Two severe weather events in Ontario caused over $70 million in insured damage, according to Catastrophe Indices and Quantification Inc. (CatIQ).*

“Severe weather events driven by climate change are happening more frequently and with greater intensity,” said Kim Donaldson, the Insurance Bureau of Canada’s vice-president for Ontario. “While the insured damage from these storms is significant, the total economic cost to homeowners and governments is even greater. It is important that property owners take precautions and protect their properties to minimize potential damage. They should also understand their insurance policies and know whether they have overland flood coverage.”

On February 4, the temperature soared to between 10 and 15 C, breaking records across southern Ontario and causing significant snowmelt. That evening, 20 to 40 centimetres of snow blanketed northern Ontario, freezing rain and drizzle fell from Sault Ste. Marie to Ottawa, and rain fell across southern Ontario. There were widespread reports of water-related damage from this event including basement leakage, sewer backups, and burst pipes. A burst water main in downtown Toronto created two sinkholes. Roads flooded in Ottawa and Cornwall due to clogged catch basins. Total insured damage for this event was over $33 million.

On March 9, southwestern Ontario saw strong winds and warm temperatures, followed by rain, and in some areas freezing rain. In Ottawa, snow transitioned to freezing rain, and then to rain and drizzle as the day went on. Peak wind gusts of 80–100 km/h were reported from Windsor to Prince Edward County. In portions of southern Ontario, there were reports of flooding and water-related damage due to heavy rain and snowmelt. Much of the damage, which included roof and basement leaks, was caused by the melting of an unusually large snowpack in Toronto and surrounding areas. Damage included roof and basement leaks. Total insured damage totaled close to $37 million.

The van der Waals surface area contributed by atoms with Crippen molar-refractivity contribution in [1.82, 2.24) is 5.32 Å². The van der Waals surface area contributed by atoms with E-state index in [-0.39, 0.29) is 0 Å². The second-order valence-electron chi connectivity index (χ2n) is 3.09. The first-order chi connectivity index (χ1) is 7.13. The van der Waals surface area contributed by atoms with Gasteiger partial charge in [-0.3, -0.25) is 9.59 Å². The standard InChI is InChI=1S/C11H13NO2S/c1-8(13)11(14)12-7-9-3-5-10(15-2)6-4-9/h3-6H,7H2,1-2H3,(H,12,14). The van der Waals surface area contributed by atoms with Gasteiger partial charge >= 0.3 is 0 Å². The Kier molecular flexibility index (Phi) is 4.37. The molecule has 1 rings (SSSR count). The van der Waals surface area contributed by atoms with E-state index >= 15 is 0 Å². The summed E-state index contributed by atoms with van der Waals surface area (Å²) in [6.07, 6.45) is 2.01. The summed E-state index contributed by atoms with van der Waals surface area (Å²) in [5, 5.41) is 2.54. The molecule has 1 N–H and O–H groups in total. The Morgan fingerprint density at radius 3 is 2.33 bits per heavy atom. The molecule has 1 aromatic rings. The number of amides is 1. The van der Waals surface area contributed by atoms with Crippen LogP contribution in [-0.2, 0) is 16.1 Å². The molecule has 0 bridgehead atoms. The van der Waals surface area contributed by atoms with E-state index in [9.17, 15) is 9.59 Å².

For every dollar that insurers pay out for these home and business claims, IBC estimates that the government pays out $3 to recover the public infrastructure that the severe weather damaged.

*Catastrophe Indices and Quantification Inc. (CatIQ) estimated the amount of insured damage under licence to IBC.


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